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What is a Break-Even Ratio?

jim kobzeff

Aug 13, 2015

A break-even ratio (or BER) is an analytical tool lenders often use when they're considering to underwrite a loan for investment real estate properties in order for them to determine how vulnerable the rental property might be to defaulting on its debt in the event the rental income stream derived from the property declines.

Here's the idea.

Cash flows (or income stream) are what typically define an rental income property's financial performance: rental income collected (cash "inflow") less the property's operating expenses and debt service (cash "outflow") equals the cash flow.

So it stands to reason that lenders would want gauge that income stream with a benchmark that shows them what percentage revenue must decline before cash flow breaks even with the loan payment. In other words, they want to know how close the investor might be to missing a loan payment in the event the property's income stream declines.

The break-even ratio does this for lenders by computing the ratio (as a percentage) between a rental property's cash outflow to its gross operating income (the total amount of annual income collected from rents less the vacancy allowance plus the income collected from other sources such as coin-operated washers and dryers, storage units and so on). Here's the formulation.

(Debt Service + Operating Expenses) / Gross Operating Income = BER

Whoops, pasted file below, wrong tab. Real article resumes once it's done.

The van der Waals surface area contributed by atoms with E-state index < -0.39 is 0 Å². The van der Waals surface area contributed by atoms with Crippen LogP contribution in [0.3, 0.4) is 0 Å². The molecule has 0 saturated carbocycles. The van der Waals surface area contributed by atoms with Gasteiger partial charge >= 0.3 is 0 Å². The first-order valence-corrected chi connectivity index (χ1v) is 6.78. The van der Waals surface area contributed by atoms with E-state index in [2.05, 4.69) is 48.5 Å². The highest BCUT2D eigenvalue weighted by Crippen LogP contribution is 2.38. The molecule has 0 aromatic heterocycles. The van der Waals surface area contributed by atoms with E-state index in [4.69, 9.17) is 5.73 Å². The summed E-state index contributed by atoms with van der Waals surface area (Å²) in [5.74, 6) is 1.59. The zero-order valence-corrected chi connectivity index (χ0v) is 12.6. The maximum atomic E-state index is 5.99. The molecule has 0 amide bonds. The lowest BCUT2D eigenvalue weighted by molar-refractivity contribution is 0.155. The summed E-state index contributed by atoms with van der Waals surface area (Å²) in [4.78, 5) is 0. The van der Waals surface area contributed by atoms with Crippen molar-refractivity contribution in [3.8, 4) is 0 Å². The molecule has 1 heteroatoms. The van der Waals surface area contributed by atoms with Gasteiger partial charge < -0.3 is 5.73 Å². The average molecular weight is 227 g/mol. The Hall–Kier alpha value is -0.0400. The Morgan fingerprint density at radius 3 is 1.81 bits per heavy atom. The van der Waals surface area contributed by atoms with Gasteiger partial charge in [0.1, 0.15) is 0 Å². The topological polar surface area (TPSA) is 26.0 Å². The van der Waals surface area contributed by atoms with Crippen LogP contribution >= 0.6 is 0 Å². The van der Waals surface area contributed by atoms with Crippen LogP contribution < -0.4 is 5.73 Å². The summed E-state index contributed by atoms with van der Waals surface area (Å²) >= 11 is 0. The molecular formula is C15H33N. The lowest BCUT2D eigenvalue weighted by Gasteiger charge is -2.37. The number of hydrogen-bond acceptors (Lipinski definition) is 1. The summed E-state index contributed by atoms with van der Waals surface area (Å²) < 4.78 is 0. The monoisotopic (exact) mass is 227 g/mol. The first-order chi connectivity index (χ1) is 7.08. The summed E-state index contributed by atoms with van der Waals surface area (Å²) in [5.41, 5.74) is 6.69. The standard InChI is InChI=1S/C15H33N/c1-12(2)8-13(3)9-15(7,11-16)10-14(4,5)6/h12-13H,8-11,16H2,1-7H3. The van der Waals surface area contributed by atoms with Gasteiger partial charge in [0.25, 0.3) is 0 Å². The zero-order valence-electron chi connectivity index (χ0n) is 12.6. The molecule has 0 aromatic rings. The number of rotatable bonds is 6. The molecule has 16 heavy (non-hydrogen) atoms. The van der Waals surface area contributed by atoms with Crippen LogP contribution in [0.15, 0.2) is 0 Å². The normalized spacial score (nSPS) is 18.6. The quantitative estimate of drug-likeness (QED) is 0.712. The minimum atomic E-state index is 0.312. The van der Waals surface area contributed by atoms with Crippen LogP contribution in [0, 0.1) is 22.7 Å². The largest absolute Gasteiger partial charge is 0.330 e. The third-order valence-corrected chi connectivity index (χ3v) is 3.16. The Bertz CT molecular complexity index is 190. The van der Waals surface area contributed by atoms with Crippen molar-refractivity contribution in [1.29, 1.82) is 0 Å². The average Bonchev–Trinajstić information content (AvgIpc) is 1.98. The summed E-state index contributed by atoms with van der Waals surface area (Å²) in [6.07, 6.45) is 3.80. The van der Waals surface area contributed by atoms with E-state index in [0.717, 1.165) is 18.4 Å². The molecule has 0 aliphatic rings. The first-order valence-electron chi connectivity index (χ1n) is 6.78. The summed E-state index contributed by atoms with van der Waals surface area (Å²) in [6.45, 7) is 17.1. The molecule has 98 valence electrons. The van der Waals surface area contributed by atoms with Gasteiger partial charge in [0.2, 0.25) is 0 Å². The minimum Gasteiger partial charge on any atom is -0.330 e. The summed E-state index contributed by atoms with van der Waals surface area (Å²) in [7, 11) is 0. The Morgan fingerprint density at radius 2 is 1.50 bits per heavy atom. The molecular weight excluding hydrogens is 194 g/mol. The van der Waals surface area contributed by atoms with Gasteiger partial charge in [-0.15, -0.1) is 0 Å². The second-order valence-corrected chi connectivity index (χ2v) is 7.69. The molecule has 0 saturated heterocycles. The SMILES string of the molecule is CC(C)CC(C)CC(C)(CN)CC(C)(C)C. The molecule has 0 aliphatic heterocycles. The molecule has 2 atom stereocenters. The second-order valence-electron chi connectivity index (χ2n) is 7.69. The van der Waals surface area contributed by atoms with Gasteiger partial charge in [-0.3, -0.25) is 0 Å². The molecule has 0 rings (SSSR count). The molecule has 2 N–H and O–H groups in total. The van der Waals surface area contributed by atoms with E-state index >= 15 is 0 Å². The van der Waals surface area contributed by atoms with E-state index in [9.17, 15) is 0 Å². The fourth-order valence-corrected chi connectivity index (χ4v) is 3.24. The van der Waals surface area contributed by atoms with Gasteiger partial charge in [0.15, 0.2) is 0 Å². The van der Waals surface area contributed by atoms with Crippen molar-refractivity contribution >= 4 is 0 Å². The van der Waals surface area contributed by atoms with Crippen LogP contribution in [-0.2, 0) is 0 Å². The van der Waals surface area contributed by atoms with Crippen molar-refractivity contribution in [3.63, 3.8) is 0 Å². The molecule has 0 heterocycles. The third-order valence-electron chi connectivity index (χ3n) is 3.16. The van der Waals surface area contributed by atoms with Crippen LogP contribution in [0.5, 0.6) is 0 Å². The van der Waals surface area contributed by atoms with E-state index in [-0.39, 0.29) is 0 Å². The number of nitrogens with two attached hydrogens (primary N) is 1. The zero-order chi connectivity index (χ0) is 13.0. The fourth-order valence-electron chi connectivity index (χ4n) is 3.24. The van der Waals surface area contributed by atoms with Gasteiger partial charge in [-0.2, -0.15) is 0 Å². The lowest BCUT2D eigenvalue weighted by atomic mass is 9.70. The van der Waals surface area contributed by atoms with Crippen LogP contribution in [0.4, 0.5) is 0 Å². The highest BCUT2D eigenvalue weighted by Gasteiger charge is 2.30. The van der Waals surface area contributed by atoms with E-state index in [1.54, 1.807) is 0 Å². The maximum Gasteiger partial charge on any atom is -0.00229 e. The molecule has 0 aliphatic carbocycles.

Let's say that the subject rental property's first-year financial data indicates a Gross Scheduled Income of $50,0000, a loss due to vacancy in the amount of 2,500, and other income totaling 2,500

  • $50,000
  • - 2,500
  • + 2,500
  • = 50,000 (GOI)

as well as operating expenses of 20,000 and a loan payment of 25,000. Here's the result.

(25,000 + 20,000) / 50,000 = 90.00%

Rule of Thumb

Lenders commonly look for a break-even ratio of 85% or less for them to consider underwriting a loan on investment real estate. That is, they want the assurance that rents can decline at least 15% before the property breaks even (100 - 85).

Since the subject income property in our example has a BER of 90%, it means that the income stream can only drop off by 10% before the cash flow breaks even with the mortgage payment. So it might not qualify for a loan from a bank that holds to that standard.

So You Know

All ProAPOD Real Estate Investment Software solutions as well as its iCalculator solution compute the break-even ratio.

james kobzeff author

James Kobzeff
Jim is a former realtor with over thirty years real estate investment property experience. He is the developer of ProAPOD's real estate investing analysis software solutions.